Eritrea remains one of the most repressive countries on earth, but the government of President Isaias Afewerki has attempted to downplay this reality.
No international media are allowed to have a correspondent based inside the country.
But in the run-up to the 25th anniversary in May this year the international media were invited in for carefully staged tours. Eritreans from the diaspora came to join the celebrations.
But the image of a country celebrating its freedom, happy and contented with its government is in sharp contrast to the tens of thousands who flee – only to have to be rescued in the Mediterranean.
Now photographs and film have been smuggled out of Eritrea by the Freedom Friday network, which is encouraging resistance to the regime.
The material portrays a much stacker reality.
They also show underground opposition, with resistance graffiti sprayed on walls – only to be covered up by government agents.
These are translations from Tigrigna, from the top. Most refer to the May celebrations.
- 25 years of suffering and anxiety [from May]
- 25 years – a lot of deceptive words through zero-three (the government’s rumour-mill). Many heroes in prison – we are being wiped out because of the Isaias administration
- The government of Eritrea dwells on past history, while the Europeans discover new technology
- The seas of Libya are filled with Eritrean youth, while the foolish people are laughing and dancing
This writer simply asks: “Isaias please step down”
The video that has been secretly sent out reinforces the message of poverty and repression.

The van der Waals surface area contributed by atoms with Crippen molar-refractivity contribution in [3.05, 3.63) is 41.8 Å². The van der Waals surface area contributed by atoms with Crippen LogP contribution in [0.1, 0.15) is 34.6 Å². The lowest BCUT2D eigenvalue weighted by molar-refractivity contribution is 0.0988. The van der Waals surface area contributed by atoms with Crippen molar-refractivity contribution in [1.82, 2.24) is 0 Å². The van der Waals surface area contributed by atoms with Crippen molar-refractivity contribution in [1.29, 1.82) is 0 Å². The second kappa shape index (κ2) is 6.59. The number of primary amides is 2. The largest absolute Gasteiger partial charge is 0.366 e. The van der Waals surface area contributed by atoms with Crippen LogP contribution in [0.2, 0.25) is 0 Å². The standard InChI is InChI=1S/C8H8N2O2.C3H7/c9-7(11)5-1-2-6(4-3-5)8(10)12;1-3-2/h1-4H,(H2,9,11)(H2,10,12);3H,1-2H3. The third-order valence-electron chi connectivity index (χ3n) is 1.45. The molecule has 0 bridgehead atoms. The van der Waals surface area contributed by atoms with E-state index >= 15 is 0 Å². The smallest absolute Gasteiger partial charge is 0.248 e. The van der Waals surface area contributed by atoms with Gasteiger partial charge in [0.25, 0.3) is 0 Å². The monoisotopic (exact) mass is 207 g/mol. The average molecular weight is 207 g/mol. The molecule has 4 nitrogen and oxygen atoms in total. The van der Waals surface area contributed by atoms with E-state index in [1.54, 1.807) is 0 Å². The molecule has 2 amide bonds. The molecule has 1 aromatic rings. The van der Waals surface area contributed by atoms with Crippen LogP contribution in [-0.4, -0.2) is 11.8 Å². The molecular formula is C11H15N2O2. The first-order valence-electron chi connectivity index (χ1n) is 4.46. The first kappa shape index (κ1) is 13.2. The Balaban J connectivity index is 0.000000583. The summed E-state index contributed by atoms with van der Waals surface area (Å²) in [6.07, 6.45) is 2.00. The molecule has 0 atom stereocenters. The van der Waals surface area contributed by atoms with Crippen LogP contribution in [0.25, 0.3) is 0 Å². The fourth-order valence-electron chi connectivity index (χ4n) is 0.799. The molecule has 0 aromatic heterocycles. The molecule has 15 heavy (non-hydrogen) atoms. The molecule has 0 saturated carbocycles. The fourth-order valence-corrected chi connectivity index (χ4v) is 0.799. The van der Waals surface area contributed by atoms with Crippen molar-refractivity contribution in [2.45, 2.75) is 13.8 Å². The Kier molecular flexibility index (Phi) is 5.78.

Here are two stills showing undercover police (security agents) stopping and searching cars in Asmara. Freedom Friday’s network says they now routinely do this – looking for resistance material: posters, paint, printing equipment and even arms. They also look for currency.
Here they are waiting to purchase fuel for cooking.
The Freedom Friday activists comment: ‘This was a good day! People were hopeful for getting some lamba [cooking fuel].’
Children are used to stake a family’s place in a queue.
But this is a long, arduous and entirely wasteful process.
No wonder productivity is so low and the economy relies so heavily on the mine at Bisha and the remittances from the diaspora!
Indefinite National Service has left many families desperately poor.
This has been exacerbated by drought and by the change in the currency (the Nakfa) and requirements that withdrawals from bank accounts are severely restricted.
A permanent ‘no-war, no-peace’ confrontation with Ethiopia over their disputed border has only made matters worse.
Little surprise that there is growing discontent and – as the graffiti shows – growing resistance.